During the legislative session we will attempt to inform you of important issues that will affect you at the Capitol. Read Deborah Ingersoll’s monthly updates.

TSTA always includes the valuable health tips form the Mayo Clinic Health Letter. This month’s subject is Blood Pressure. Need to read.

Then, what your $25 membership gets you. Now that’s a great deal.

See you next month,

Claude Hart
Executive Director
Texas State Troopers Association


Dear Members and Friends of TSTA,

Read the October-November 2016 issue of Texas State Trooper by clicking here. The front page features Rick & Don Metcalf who for years have honored the memories of fallen troopers. Also it continues on to explain what we can do to assist them and the project.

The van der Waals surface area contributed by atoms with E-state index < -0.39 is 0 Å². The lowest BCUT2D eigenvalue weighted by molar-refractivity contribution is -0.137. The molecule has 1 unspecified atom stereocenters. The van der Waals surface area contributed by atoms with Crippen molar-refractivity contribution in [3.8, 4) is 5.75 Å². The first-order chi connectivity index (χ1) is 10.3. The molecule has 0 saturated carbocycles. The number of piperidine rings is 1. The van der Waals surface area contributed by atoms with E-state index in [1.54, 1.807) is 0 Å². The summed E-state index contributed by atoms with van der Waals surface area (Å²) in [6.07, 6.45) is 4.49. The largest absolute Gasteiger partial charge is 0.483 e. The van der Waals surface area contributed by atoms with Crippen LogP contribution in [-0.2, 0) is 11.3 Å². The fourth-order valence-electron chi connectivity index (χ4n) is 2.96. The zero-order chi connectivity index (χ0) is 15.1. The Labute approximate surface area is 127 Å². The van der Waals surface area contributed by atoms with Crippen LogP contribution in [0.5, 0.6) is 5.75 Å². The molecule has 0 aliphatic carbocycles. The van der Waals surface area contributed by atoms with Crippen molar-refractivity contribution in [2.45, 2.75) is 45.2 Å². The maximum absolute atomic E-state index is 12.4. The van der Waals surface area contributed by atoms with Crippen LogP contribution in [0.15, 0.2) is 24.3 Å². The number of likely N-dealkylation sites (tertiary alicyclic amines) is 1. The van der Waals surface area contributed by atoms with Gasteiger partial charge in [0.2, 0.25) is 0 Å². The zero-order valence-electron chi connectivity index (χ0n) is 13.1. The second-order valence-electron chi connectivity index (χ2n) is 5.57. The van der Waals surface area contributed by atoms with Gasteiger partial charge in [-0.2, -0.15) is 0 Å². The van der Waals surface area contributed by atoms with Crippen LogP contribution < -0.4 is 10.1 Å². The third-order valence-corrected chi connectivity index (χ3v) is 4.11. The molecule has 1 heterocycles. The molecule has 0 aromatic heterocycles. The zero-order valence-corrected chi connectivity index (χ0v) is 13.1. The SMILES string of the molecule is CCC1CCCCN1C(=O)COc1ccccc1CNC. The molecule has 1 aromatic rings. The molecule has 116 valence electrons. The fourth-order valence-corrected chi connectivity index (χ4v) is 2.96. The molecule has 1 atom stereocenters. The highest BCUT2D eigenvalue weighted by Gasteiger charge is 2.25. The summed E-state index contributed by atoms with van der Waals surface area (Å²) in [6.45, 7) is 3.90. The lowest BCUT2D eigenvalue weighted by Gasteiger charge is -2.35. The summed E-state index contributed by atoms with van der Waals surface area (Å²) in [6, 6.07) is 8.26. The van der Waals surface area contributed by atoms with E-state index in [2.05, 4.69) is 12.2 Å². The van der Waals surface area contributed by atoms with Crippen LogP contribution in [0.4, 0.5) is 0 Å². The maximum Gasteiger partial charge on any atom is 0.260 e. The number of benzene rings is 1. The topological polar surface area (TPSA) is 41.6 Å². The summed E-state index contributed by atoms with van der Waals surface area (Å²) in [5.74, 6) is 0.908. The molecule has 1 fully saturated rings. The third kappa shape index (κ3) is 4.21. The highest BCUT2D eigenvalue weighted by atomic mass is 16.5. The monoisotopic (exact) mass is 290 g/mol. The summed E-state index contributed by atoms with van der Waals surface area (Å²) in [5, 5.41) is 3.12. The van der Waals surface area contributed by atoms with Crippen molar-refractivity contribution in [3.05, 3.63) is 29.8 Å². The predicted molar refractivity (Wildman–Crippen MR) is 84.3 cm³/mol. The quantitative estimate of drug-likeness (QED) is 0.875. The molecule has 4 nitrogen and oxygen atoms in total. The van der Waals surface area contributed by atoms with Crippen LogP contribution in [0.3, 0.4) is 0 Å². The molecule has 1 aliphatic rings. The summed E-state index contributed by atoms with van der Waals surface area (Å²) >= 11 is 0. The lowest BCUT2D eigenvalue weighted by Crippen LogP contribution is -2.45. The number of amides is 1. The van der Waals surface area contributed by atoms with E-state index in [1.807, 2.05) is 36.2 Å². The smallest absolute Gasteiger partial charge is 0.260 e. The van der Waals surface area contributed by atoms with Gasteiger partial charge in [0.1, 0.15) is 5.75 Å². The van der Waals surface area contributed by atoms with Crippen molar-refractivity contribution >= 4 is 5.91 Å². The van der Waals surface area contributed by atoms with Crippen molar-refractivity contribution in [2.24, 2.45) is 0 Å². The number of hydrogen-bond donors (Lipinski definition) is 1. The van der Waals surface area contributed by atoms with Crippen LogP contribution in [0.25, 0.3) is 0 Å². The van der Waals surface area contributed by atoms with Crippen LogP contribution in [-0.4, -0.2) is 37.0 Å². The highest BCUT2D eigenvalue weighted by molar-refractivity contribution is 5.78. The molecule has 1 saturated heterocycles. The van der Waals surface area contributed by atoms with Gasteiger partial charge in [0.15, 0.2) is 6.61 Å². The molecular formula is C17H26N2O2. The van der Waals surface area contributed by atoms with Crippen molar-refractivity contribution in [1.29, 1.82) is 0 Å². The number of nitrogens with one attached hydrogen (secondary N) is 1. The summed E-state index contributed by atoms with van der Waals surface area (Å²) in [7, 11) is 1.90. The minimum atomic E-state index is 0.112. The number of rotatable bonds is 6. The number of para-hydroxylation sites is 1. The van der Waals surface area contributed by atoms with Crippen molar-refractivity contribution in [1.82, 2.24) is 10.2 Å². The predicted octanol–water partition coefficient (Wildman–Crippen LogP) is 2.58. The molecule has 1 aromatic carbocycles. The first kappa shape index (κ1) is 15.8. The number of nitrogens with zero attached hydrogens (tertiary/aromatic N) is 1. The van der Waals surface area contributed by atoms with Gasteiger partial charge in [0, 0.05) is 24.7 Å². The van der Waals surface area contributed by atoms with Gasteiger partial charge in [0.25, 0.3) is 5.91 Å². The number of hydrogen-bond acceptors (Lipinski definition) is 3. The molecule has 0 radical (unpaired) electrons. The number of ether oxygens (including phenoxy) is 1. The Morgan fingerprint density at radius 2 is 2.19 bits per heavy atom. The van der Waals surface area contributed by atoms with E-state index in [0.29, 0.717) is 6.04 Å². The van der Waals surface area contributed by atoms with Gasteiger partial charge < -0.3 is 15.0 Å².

On page 2 there is good information from Judge Gist on legally appropriate stops vs. legally improper stops. Be right – read this.

Next, read about your new Board of Directors – President, Vice President and Secretary Treasurer. Three good men. TSTA is very fortunate to have this dedicated Board.

TSTA is so blessed to have the ability to assist the Spjut family whose daughter Lauren has been so ill. Story page 11.

Read “What your $25 annual dues get you” on page 15 and how to join TSTA on page 17.


Claude Hart
Executive Director

DPS Offers Halloween Safety Tips for Texans

AUSTIN – The Texas Department of Public Safety (DPS) is reminding parents, drivers and children that Halloween can be fun without sacrificing safety. Adults and kids can avoid a variety of potential dangers by adhering to basic safety practices and using extra caution in areas where trick-or-treaters will be celebrating.